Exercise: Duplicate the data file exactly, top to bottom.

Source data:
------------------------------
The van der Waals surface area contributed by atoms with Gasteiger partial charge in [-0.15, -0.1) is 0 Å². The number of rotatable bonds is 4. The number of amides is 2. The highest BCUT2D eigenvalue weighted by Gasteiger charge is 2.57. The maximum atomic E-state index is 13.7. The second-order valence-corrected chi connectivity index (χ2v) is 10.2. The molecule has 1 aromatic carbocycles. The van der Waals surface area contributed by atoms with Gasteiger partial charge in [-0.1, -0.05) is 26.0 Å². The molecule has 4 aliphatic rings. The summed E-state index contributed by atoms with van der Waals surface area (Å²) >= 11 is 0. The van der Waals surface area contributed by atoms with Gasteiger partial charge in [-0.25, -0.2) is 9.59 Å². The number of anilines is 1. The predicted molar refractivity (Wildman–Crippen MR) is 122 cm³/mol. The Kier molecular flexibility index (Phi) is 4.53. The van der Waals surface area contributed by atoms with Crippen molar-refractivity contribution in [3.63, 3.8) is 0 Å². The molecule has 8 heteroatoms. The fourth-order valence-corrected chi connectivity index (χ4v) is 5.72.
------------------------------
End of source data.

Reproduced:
The van der Waals surface area contributed by atoms with Gasteiger partial charge in [-0.15, -0.1) is 0 Å². The number of rotatable bonds is 4. The number of amides is 2. The highest BCUT2D eigenvalue weighted by Gasteiger charge is 2.57. The maximum atomic E-state index is 13.7. The second-order valence-corrected chi connectivity index (χ2v) is 10.2. The molecule has 1 aromatic carbocycles. The van der Waals surface area contributed by atoms with Gasteiger partial charge in [-0.1, -0.05) is 26.0 Å². The molecule has 4 aliphatic rings. The summed E-state index contributed by atoms with van der Waals surface area (Å²) >= 11 is 0. The van der Waals surface area contributed by atoms with Gasteiger partial charge in [-0.25, -0.2) is 9.59 Å². The number of anilines is 1. The predicted molar refractivity (Wildman–Crippen MR) is 122 cm³/mol. The Kier molecular flexibility index (Phi) is 4.53. The van der Waals surface area contributed by atoms with Crippen molar-refractivity contribution in [3.63, 3.8) is 0 Å². The molecule has 8 heteroatoms. The fourth-order valence-corrected chi connectivity index (χ4v) is 5.72.